Upcoming concerts, tours and albums

As mentioned in a previous post, I’ve been living in Crazy Town lately, and not going to a lot of shows. I have tickets to ten concerts in May so I’m hoping this will change soon! But in the meantime, I thought I’d give you a little update on a few artists I really like who are releasing new albums and going on tour. Consider them all on my “not to be missed” list.

Joe Henry is doing some rare solo dates in Europe and the U.S. to promote his album due in June: Invisible Hour. There are about a dozen European dates and just six U.S. dates (San Francisco, L.A., DC, NYC, Philadelphia and Boston). He’s one of my absolute favorite singer/songwriters (and an excellent producer as well) – if you haven’t heard him, I can’t recommend his recent output highly enough: Reverie, Blood from Stars, and Civilians are all favorite albums of mine. He works with top-notch musicians, writes extremely fine lyrics, and has a knack for writing that kind of classic melody that feels as though it must have always existed, just waiting to be captured in a song. Check out the single from his upcoming album below (and/or check out another one of my favorites on Youtube by clicking here).

The tour dates are all listed here: http://www.joehenrylovesyoumadly.com/live-shows/

The next underappreciated songwriter on the list: Jolie Holland. I like all of her albums, but the last two (The Living and the Dead & Pint of Blood) really showed off her songwriting talents. Her upcoming album, Wine Dark Sea, is coming out in a few weeks and has been getting rave reviews – I can’t wait to hear it. I love her unique vocals and the fact that every one of her albums is coherent and distinctive enough that you could probably hear any one of her songs and immediately know which album it came from, just from the overall sound and feel of it. I’ve been listening to her a lot lately – the first signs of spring weather always make me want to listen to her music. I have no idea why – just one of those little quirks of the human brain, I guess! Here’s one of my favorite songs from The Living and the Dead:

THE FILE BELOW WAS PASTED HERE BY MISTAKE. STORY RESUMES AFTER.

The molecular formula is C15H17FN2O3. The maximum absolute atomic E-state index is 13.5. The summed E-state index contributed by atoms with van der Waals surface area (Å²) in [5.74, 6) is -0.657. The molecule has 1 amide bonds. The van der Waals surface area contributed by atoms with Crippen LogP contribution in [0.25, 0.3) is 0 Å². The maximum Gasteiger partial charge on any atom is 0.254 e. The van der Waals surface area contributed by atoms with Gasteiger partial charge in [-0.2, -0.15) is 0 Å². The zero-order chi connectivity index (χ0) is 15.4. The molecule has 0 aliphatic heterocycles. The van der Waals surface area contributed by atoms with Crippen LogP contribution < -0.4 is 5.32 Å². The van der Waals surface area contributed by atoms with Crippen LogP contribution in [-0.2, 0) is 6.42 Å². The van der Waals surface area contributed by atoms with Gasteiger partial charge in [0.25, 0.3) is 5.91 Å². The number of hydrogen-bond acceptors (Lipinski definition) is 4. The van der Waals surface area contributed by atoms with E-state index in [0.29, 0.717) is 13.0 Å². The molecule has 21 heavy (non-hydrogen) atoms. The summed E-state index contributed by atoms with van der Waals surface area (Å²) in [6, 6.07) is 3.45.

You can see her tour dates by clicking here – she’s mainly sticking to the U.S. coasts but there are also a couple of Canadian dates.

Up next, Wovenhand, led by David Eugene Edwards. His previous band, 16 Horsepower, remains better-known than his current project, but he has done some fantastic work with Wovenhand and I love the fact that I can see him performing in tiny venues now. (I realize he would probably like to go back to the bigger venues he used to play with 16HP, but… I can’t help loving intimate venues!) I have kind of a weird relationship with (more…)

Concert(s) review: Marc Ribot residency, part three (1/31 & 2/1/2014)

Seven concerts, a foot of snow, and 200 miles later, we’re back with the exciting third installment of the Marc Ribot residency week at the Stone! (Previous reviews, if you missed them, can be found here and here.) Today we’ll be covering the two Marc Ribot Trio + guest shows, which were the late sets on January 31st and February 1st.

The Trio consists of Marc Ribot on guitar, Henry Grimes on upright bass and occasionally violin, and Chad Taylor on drums. I saw them a few times back in November at the Village Vanguard (see my review/video/etc. here), and after those stellar performances I was really looking forward to seeing them in the Stone with a group of good friends. I was expecting them to mix things up a bit since they had invited special guests each night: guitarist Mary Halvorson on Friday and keyboardist Cooper-Moore on Saturday. I’d seen both musicians before and knew they were both top-notch performers who could potentially add something really special to the Trio.

four-pic

(Apologies for not getting a photo of Cooper-Moore, he was sitting with his back to me and I never really got a chance to get a photo of him that would show anything more than the back of his head.)